Wil van der Aalst

Willibrordus Martinus Pancratius van der Aalst (born 29 January 1966) is a Dutch computer scientist and full professor at RWTH Aachen University, leading the Process and Data Science (PADS) group. His research and teaching interests include information systems, workflow management, Petri nets, process mining, specification languages, and simulation.[1] He is also known for his work on workflow patterns.


Born in Eersel, Netherlands, van der Aalst received an MSc in computing science in 1988 at the Technische Universiteit Eindhoven (TU/e), and a PhD in mathematics in 1992 with the thesis “Timed colored Petri nets and their application to logistics” under supervision of Jaap Wessels and Kees van Hee.[2]

In 1992 he started working at the Eindhoven University of Technology as an assistant professor for the department of Mathematics and Computing Science, where he headed the Specification and Modeling of Information Systems (SMIS) research group. From 2000 to 2003, he was a part-time full professor at the Computing Science department. And from 2000 to 2006 he was head of the Information Systems department at the Technology Management department of TU/e. Since 2006 he has been full professor at the Department of Mathematics & Computer Science of the Eindhoven University of Technology. He also has a part-time appointment in the BPM group of Queensland University of Technology (QUT).[1]

He has been a visiting professor on at Karlsruhe Institute of Technology (AIFB), the University of Georgia (LSDIS), Johann Wolfgang Goethe University Frankfurt am Main (WI-II), the University of Colorado (CTRG), Queensland University of Technology (CITI), Aarhus University (DAIMI),[2] and Fondazione Bruno Kessler (FBK).[3]

He is associate editor for several journals, including “IEEE Transactions on Services Computing”, “IEEE Transactions on Industrial Informatics”, “International Journal of Business Process Integration and Management”, “International Journal on Enterprise Modelling and Information Systems Architectures”, “Computers in Industry”, and “Transactions on Petri Nets and Other Models of Concurrency”.[2]

He is series editor of “Lecture Notes in Business Information Processing” (LNBIP) by Springer, member of the editorial board of “Distributed and Parallel Databases” and “Business and Information Systems Engineering”, and member of several steering committees, including “International Conference Series on Business Process Management” (chair), “International Conference Series on Application and Theory of Petri nets” and “International Workshop Series on Web Services and Formal Methods”. He is also a member of the Royal Holland Society of Sciences and Humanities (Koninklijke Hollandsche Maatschappij der Wetenschappen) and the Academy of Europe (Academia Europaea).[2] Van der Aalst was elected member of the Royal Netherlands Academy of Arts and Sciences in 2014.[4]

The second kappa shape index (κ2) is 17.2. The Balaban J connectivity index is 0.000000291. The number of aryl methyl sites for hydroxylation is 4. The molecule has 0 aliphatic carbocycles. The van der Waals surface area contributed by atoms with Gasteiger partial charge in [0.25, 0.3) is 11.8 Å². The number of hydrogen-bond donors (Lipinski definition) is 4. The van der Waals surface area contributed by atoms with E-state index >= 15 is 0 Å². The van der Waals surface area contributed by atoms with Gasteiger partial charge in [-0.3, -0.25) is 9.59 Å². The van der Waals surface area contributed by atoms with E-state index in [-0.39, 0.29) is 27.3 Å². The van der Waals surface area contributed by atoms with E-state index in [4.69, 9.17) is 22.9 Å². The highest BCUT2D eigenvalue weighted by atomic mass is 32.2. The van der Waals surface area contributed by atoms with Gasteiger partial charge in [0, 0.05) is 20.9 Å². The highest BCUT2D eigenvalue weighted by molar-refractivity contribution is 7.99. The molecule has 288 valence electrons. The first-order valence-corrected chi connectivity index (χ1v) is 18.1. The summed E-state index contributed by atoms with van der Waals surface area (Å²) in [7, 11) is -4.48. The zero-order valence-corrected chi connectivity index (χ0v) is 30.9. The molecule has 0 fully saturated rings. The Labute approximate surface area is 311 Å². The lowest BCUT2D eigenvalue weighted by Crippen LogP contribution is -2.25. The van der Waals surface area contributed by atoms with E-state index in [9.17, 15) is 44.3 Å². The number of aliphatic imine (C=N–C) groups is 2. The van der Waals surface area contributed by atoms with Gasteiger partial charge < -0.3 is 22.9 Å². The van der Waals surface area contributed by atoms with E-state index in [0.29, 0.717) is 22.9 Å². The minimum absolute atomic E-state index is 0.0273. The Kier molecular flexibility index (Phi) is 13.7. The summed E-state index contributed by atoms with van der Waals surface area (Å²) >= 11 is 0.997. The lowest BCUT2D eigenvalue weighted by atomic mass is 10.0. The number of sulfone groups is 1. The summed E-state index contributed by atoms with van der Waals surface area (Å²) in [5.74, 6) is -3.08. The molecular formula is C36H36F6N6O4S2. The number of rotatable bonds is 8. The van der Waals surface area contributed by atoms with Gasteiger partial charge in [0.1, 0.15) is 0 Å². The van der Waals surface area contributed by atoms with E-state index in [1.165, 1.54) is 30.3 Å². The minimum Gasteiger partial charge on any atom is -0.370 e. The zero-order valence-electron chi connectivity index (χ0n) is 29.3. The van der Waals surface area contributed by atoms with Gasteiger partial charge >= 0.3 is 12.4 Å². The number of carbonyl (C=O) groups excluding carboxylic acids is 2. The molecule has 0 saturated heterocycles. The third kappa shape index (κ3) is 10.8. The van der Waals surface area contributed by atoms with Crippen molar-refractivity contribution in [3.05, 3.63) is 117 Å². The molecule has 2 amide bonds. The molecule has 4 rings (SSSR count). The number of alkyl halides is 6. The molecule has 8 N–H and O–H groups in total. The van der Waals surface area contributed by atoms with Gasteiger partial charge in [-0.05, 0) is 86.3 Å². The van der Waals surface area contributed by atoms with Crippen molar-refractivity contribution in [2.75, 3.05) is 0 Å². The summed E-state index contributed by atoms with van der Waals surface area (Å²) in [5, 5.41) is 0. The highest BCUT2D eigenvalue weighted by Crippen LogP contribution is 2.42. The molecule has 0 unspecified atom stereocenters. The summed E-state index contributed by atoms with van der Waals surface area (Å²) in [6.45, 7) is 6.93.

Van der Aalst’s research interest is in the fields of information systems, business process management, simulation, Petri nets, process models, workflow management systems, verification techniques, process mining, enterprise resource planning systems, computer supported cooperative work, web services, business process redesign, resource allocation and interorganizational business processes.[2]

He is a strong supporter of open-source software. He initiated and led the development of:

  • the ProM framework, a process mining tool
  • YAWL, a workflow management system
  • and several other software tools including Declare, Woflan, XRL, etc.

He also initiated the workflow patterns initiative. This work influenced industry standards such as the Business Process Execution Language (BPEL), the Business Process Modeling Notation (BPMN), etc. Van der Aalst’s ideas have also influenced various widely used commercial software tools such as Flower, Protos, Futura Reflect, Staffware, WebSphere, and ARIS.[citation needed]

Other scientific contributions of Van der Aalst are in the fields of Business Process Discovery, event-driven process chains, the Workflow Management Coalition and XPDL.[citation needed]

Van der Aalst is an ISI Highly Cited researcher. According to Google Scholar he is among the highest ranked computer scientists in the world. See H-index for computer science.[citation needed]


Van der Aalst has published in total more than 400 books, journal papers, book chapters, conference papers, and reports on these topics.[5][6] Books, a selection:

  • van der Aalst, Wil, and Kees Max Van Hee. Workflow management: models, methods, and systems. MIT press, 2002; 2004.
  • Dumas, Marlon, Wil M. van der Aalst, and Arthur H. Ter Hofstede. Process-aware information systems: bridging people and software through process technology. John Wiley & Sons, 2005.
  • van der Aalst, Wil. Process mining: discovery, conformance and enhancement of business processes. Springer Science & Business Media, 2011.

Articles, a selection:

  • van der Aalst, Wil MP. “The application of Petri nets to workflow management.” Journal of circuits, systems, and computers 8.01 (1998): 21–66.
  • Wil van der Aalst, Arthur H.M. Hofstede, Bartek Kiepuszewski, and Alistair P. Barros (2003). “Workflow Patterns”. In: Distributed and Parallel Databases 14 (1): pp. 5–51. doi:10.1023/A:1022883727209.
  • van der Aalst, Wil MP, Arthur HM Ter Hofstede, and Mathias Weske. “Business process management: A survey.” Business process management. Springer Berlin Heidelberg, 2003. 1–12.
  • van der Aalst, Wil MP, and Arthur HM Ter Hofstede. “YAWL: yet another workflow language.” Information systems 30.4 (2005): 245–275.

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